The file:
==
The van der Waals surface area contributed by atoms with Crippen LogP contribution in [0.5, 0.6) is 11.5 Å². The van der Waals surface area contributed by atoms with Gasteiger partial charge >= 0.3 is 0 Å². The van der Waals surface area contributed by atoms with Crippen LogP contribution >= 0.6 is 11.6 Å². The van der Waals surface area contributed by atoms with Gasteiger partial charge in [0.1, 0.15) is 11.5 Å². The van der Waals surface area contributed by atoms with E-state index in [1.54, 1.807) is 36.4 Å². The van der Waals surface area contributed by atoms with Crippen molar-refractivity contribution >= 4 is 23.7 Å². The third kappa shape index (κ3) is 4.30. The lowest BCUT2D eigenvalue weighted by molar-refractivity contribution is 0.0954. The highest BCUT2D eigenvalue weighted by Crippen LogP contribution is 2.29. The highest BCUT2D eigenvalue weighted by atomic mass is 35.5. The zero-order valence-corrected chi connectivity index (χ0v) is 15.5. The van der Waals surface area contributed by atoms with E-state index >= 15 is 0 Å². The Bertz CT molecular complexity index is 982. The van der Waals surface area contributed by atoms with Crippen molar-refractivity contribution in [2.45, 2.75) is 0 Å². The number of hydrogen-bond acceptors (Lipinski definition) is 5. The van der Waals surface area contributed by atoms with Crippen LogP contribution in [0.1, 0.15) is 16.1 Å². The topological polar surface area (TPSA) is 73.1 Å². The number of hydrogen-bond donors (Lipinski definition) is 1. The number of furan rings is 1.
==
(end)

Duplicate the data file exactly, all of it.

The van der Waals surface area contributed by atoms with Crippen LogP contribution in [0.5, 0.6) is 11.5 Å². The van der Waals surface area contributed by atoms with Gasteiger partial charge >= 0.3 is 0 Å². The van der Waals surface area contributed by atoms with Crippen LogP contribution >= 0.6 is 11.6 Å². The van der Waals surface area contributed by atoms with Gasteiger partial charge in [0.1, 0.15) is 11.5 Å². The van der Waals surface area contributed by atoms with E-state index in [1.54, 1.807) is 36.4 Å². The van der Waals surface area contributed by atoms with Crippen molar-refractivity contribution >= 4 is 23.7 Å². The third kappa shape index (κ3) is 4.30. The lowest BCUT2D eigenvalue weighted by molar-refractivity contribution is 0.0954. The highest BCUT2D eigenvalue weighted by Crippen LogP contribution is 2.29. The highest BCUT2D eigenvalue weighted by atomic mass is 35.5. The zero-order valence-corrected chi connectivity index (χ0v) is 15.5. The van der Waals surface area contributed by atoms with E-state index >= 15 is 0 Å². The Bertz CT molecular complexity index is 982. The van der Waals surface area contributed by atoms with Crippen molar-refractivity contribution in [2.45, 2.75) is 0 Å². The number of hydrogen-bond acceptors (Lipinski definition) is 5. The van der Waals surface area contributed by atoms with Crippen LogP contribution in [0.1, 0.15) is 16.1 Å². The topological polar surface area (TPSA) is 73.1 Å². The number of hydrogen-bond donors (Lipinski definition) is 1. The number of furan rings is 1.